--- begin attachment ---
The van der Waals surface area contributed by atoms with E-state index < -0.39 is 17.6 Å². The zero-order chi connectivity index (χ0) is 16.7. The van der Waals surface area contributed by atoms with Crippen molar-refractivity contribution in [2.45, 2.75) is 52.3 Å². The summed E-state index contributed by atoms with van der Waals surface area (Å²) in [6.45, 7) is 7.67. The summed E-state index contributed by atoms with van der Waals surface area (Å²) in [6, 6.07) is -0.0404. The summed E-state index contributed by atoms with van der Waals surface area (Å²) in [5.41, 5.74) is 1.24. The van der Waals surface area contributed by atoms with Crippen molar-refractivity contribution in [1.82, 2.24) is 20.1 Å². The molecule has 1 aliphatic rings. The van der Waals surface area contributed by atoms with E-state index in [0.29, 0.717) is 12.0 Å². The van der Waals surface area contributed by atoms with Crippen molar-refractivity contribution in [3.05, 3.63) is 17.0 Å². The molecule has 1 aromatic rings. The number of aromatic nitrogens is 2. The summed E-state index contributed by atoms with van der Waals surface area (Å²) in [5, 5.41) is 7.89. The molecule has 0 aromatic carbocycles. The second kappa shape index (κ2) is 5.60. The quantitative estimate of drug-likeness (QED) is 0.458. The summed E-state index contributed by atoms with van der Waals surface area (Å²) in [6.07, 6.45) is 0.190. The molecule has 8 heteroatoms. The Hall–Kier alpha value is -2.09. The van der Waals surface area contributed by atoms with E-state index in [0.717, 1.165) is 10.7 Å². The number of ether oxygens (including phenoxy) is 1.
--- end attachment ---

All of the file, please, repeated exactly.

The van der Waals surface area contributed by atoms with E-state index < -0.39 is 17.6 Å². The zero-order chi connectivity index (χ0) is 16.7. The van der Waals surface area contributed by atoms with Crippen molar-refractivity contribution in [2.45, 2.75) is 52.3 Å². The summed E-state index contributed by atoms with van der Waals surface area (Å²) in [6.45, 7) is 7.67. The summed E-state index contributed by atoms with van der Waals surface area (Å²) in [6, 6.07) is -0.0404. The summed E-state index contributed by atoms with van der Waals surface area (Å²) in [5.41, 5.74) is 1.24. The van der Waals surface area contributed by atoms with Crippen molar-refractivity contribution in [1.82, 2.24) is 20.1 Å². The molecule has 1 aliphatic rings. The van der Waals surface area contributed by atoms with E-state index in [0.29, 0.717) is 12.0 Å². The van der Waals surface area contributed by atoms with Crippen molar-refractivity contribution in [3.05, 3.63) is 17.0 Å². The molecule has 1 aromatic rings. The number of aromatic nitrogens is 2. The summed E-state index contributed by atoms with van der Waals surface area (Å²) in [5, 5.41) is 7.89. The molecule has 0 aromatic carbocycles. The second kappa shape index (κ2) is 5.60. The quantitative estimate of drug-likeness (QED) is 0.458. The summed E-state index contributed by atoms with van der Waals surface area (Å²) in [6.07, 6.45) is 0.190. The molecule has 8 heteroatoms. The Hall–Kier alpha value is -2.09. The van der Waals surface area contributed by atoms with E-state index in [0.717, 1.165) is 10.7 Å². The number of ether oxygens (including phenoxy) is 1.